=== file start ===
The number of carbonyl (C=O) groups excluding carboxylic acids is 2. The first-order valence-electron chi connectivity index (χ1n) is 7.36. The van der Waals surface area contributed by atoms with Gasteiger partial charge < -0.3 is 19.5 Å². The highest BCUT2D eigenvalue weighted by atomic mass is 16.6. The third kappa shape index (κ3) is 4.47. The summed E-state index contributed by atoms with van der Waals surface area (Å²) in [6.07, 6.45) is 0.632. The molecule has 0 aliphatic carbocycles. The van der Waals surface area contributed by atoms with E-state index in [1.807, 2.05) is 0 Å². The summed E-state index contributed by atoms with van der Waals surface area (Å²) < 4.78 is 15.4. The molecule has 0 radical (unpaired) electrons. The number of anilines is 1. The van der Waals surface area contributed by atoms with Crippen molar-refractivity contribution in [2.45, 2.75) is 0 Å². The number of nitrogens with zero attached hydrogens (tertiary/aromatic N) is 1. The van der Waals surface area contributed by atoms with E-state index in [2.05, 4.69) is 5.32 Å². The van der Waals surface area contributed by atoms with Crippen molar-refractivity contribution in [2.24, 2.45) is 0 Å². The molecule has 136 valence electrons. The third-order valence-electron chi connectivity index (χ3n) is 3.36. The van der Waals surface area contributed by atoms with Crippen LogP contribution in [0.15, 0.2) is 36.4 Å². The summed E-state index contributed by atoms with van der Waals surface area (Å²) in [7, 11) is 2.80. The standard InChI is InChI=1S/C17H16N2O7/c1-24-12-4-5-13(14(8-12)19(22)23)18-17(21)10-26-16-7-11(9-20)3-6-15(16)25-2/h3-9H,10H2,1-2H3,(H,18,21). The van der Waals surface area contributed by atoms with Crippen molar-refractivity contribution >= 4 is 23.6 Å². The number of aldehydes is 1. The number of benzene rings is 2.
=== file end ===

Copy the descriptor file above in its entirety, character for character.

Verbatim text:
The number of carbonyl (C=O) groups excluding carboxylic acids is 2. The first-order valence-electron chi connectivity index (χ1n) is 7.36. The van der Waals surface area contributed by atoms with Gasteiger partial charge < -0.3 is 19.5 Å². The highest BCUT2D eigenvalue weighted by atomic mass is 16.6. The third kappa shape index (κ3) is 4.47. The summed E-state index contributed by atoms with van der Waals surface area (Å²) in [6.07, 6.45) is 0.632. The molecule has 0 aliphatic carbocycles. The van der Waals surface area contributed by atoms with E-state index in [1.807, 2.05) is 0 Å². The summed E-state index contributed by atoms with van der Waals surface area (Å²) < 4.78 is 15.4. The molecule has 0 radical (unpaired) electrons. The number of anilines is 1. The van der Waals surface area contributed by atoms with Crippen molar-refractivity contribution in [2.45, 2.75) is 0 Å². The number of nitrogens with zero attached hydrogens (tertiary/aromatic N) is 1. The van der Waals surface area contributed by atoms with E-state index in [2.05, 4.69) is 5.32 Å². The van der Waals surface area contributed by atoms with Crippen molar-refractivity contribution in [2.24, 2.45) is 0 Å². The molecule has 136 valence electrons. The third-order valence-electron chi connectivity index (χ3n) is 3.36. The van der Waals surface area contributed by atoms with Crippen LogP contribution in [0.15, 0.2) is 36.4 Å². The summed E-state index contributed by atoms with van der Waals surface area (Å²) in [7, 11) is 2.80. The standard InChI is InChI=1S/C17H16N2O7/c1-24-12-4-5-13(14(8-12)19(22)23)18-17(21)10-26-16-7-11(9-20)3-6-15(16)25-2/h3-9H,10H2,1-2H3,(H,18,21). The van der Waals surface area contributed by atoms with Crippen molar-refractivity contribution >= 4 is 23.6 Å². The number of aldehydes is 1. The number of benzene rings is 2.